Poetry Festival will be held:

Saturday, April 27, 2024

2023 Winner

A Circus Peanut Factory

Inspired by “Muse Inquietanti,” “Poet and Artist,” and “L’Incertitude du poète” by Giorgio de Chirico


This is not the Vatican.

This is not the Pope watching long,

black shadows push firmly their parallel lines

into the hardwood, squeezing until black.

Until orange juices spill and oversaturate the world.


This weeping woman,

seated atop a blue work bench is not, in fact, sad.

Her shoulders shrug and stretch with slow, rounding turns

as her arm twists and scrunches on her head

with a gaping mouth.


This weeping woman

curled over, wafting in the damp orange wood,

has placed her paper-thin shovel beside her plump knee

waiting for night, peering behind her back,

to crest the soft mounds of her shoulder

and climb into the sky so that


this day will end and the shadows

will creep back into their columns and recollect their bodies

un-squeezing the damp planks, their orange sponges

sucking in the excess left unshoveled at day.

And the not-Pope will call out into the darkness

towards the smokestacks of the not-Vatican and say:



“Listen over, through the window

where the night sweeps the yellow out of the sky.

Listen, cloaked man, the day has ended

smack the table and crack the peanut in your hand


“And, naked man, pull the lever stitched into the cube

to activate the array of wooden rulers caught up in a naught,

bolted into the floor, crunching and cracking, clicking like a cricket.

Pull the lever down enough that the constellation of rulers

goes still, silent (save the eek of snapping wood),

and stretched until bending.


“Cloaked man, await the flutter of a peanut

jumping through the web of rulers, tapping its way to your hand.

Catch it under your palm. Do not crush it.

Funnel the other, crushed peanut into the lips

of the woman’s head on the floor.


“Naked man, imagine the peanut under the palm.

Is it not crushed? What does it smell like?

Taste it in your mouth, let it stab a splinter in your tongue.

Do you taste blood? Good.


“Listen, cloaked man, take the peanut from beneath your palm.

Do not look at the naked man.

What color is his skin? Is it rough or soft?

Is his face questioning like yours?

Is his skin orange? Good.


“Naked man, look at the peanut.

Is the peanut orange? Good.”



“Both of you, look through the other window:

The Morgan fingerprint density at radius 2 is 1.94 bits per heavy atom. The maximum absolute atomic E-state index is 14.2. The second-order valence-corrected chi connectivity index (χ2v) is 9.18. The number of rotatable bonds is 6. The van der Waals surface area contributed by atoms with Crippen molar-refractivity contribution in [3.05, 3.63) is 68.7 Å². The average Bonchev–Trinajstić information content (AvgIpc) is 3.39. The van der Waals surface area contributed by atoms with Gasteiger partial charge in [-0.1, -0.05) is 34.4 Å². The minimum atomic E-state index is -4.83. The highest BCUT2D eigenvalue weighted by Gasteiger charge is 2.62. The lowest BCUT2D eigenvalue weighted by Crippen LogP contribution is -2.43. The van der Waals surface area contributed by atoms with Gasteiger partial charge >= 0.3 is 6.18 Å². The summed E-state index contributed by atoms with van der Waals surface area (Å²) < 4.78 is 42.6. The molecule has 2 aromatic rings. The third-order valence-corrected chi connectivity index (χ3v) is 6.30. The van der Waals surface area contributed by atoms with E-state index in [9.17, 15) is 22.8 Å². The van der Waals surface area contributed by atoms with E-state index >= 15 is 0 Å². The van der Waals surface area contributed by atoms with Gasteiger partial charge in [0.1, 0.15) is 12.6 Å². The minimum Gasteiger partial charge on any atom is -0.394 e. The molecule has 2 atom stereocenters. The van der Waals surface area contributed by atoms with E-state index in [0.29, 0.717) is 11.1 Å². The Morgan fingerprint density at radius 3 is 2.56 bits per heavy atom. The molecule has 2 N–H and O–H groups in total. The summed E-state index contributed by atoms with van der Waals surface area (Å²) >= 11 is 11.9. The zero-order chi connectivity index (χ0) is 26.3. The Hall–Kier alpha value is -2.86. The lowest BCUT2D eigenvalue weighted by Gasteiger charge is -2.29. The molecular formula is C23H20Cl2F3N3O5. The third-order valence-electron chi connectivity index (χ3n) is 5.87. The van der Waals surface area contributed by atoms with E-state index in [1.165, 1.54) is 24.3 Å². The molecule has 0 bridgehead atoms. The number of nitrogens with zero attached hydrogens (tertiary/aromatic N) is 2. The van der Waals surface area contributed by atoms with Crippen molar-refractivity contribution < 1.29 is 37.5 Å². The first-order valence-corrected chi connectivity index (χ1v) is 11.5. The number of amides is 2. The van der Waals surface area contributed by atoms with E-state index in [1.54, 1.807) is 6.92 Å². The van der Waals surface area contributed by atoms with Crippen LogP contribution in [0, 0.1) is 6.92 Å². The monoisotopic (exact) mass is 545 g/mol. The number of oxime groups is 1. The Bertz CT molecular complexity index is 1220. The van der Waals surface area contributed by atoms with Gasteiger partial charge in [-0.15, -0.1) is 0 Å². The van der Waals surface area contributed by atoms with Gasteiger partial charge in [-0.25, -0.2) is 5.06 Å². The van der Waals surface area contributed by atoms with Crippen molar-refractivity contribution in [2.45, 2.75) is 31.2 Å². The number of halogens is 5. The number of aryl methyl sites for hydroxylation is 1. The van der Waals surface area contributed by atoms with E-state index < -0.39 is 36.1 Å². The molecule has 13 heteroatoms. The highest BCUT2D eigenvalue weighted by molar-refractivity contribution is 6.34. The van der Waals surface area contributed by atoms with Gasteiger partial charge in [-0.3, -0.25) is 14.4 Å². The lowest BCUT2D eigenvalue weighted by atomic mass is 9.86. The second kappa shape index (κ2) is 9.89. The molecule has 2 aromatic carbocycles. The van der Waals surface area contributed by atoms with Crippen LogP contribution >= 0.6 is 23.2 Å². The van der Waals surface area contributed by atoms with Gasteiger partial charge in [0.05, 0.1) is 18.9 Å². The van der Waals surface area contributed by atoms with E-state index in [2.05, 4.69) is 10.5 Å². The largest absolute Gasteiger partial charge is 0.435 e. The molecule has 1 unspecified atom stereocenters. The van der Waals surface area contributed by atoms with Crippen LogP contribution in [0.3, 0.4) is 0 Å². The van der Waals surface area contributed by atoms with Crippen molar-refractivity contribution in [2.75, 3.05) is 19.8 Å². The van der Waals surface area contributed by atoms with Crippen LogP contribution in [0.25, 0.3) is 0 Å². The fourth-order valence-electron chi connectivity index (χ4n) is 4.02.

The one with the arches filled with black

bursting out, spilling into shadows

But the night is closing in, dusk is sopping up the shadows.


“The train will chug across the rest of the horizon

zipping up the daylight, trapping in the night.

The woman digests the crushed peanut in her grumbling

and folding stomach. An owl waits for her to finish.


“The magnitude of the bananas shocks the night,

the yellow and green pile, ripe with life and taste.

The bananas slice shadows like the crescent shaped blade of a knife.


“Let the peanut take shape in your mouth, float

in the blood on your tongue. The sweet shadows

cast by the bananas fold over the insides of your cheeks

diluting your mouth with orange.

Cloak yourself in this. Become naked in it.”


Night pours into the not-Vatican glazing

the weeping woman and the not-Pope in shining silence.

Orange smoke begins to roll from the towers, the plumes

like a million peanuts, jumbling in the sky.

And just before the sweeping silhouette

of the weeping woman’s shoulder fades into the night,

through her gaping nose flows the fresh, sweet scent

of the bananas.


Theo Johnson

St. Albans School

Grade: 12


Chevy Chase, MD


Washington, DC

Favorite Author or Book:

The Hobbit by J.R.R. Tolkien

Dream for the Future:

I dream for a world where people from all backgrounds have the freedom to tell their stories to others without fear. Creativity is an act of vulnerability. A world open to hearing new — and sometimes strange — voices is one that will be more colorful and rich with soul and history.

Inspirational Figure:

Both of my parents. They work so hard so I can enjoy the privileges that I have. They’re both lawyers, so they don’t spend much time on creative writing, but they have still shown me how vital it is to the human experience to be able to harness the power of language.